Panel publishes recommendations to minimize risk of altering animals moral status
An expert panel of stem cell scientists, primatologists, philosophers and lawyers has concluded that experiments implanting, or grafting, human stem cells into non-human primate brains could unintentionally shift the moral ground between humans and other primates. Writing in the July 15 issue of Science, the panel reports its recommendations for minimizing the chances that experiments with human stem cells could change the cognitive and emotional capabilities -- and hence the "moral status" -- of the animals.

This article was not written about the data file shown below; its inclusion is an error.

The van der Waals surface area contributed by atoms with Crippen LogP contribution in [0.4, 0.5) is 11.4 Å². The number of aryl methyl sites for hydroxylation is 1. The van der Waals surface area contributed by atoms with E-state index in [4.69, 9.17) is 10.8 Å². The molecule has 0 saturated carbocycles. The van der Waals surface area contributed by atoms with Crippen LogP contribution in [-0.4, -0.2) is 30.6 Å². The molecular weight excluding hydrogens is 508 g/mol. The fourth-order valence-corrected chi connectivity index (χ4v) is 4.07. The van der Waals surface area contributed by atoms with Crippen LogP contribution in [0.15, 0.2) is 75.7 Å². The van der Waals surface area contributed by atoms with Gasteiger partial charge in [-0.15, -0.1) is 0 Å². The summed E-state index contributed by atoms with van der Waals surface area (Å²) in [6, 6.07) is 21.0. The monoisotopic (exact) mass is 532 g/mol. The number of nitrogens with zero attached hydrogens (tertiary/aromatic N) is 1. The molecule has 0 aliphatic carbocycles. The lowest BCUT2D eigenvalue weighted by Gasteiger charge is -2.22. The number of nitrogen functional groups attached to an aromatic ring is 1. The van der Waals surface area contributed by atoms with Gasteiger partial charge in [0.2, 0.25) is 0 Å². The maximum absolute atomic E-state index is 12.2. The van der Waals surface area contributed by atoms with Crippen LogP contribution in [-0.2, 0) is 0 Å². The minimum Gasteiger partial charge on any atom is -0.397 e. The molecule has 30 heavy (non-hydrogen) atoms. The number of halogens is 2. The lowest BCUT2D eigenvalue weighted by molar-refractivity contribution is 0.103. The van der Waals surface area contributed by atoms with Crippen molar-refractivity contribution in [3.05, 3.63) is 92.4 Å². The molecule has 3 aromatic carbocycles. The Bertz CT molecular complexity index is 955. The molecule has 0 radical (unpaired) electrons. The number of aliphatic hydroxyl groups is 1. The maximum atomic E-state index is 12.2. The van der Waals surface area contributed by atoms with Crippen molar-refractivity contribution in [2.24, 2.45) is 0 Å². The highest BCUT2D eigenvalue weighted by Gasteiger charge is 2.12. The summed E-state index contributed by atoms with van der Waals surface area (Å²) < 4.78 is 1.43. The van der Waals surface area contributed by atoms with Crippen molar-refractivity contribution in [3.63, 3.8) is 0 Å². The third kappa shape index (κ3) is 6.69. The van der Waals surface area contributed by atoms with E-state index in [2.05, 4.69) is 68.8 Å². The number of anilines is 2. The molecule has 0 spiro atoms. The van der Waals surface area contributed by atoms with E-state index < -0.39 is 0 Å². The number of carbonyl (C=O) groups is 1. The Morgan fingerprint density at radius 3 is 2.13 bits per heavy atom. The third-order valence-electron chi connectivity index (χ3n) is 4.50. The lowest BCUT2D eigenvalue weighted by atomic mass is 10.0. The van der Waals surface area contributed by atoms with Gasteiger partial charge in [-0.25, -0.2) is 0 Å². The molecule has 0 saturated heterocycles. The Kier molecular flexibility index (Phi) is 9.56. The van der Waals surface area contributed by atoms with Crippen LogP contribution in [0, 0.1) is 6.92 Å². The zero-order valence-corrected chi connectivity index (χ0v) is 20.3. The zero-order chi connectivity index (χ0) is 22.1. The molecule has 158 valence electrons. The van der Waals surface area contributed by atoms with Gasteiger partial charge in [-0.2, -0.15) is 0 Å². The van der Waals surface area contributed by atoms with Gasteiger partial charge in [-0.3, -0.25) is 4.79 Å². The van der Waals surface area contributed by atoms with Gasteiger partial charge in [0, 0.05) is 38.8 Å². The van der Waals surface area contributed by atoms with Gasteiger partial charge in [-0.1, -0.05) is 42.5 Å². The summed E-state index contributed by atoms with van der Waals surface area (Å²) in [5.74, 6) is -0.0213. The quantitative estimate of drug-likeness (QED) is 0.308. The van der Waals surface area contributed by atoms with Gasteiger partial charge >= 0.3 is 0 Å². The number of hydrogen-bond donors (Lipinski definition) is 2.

"We quickly realized that a fundamental issue was whether such experiments might unintentionally alter the animals normal cognitive capacity in ways that could cause considerable suffering," says Ruth Faden, Ph.D., M.P.H., director of the Phoebe R. Berman Bioethics Institute at The Johns Hopkins University. Faden, John Gearhart, Ph.D., of Johns Hopkins Institute for Cell Engineering, and Guy McKhann, M.D., of Hopkins Zanvyl Krieger Mind/Brain Institute, were co-organizers of the panel.
The panels deliberations focused on the potential effects of grafting human stem cells into the brains of non-human primates. Gearhart notes that such experiments are already under way and that some people see them as a necessary step toward using human stem cells as treatments to replace or repair brain cells lost in conditions like Parkinsons disease or Lou Gehrigs disease.
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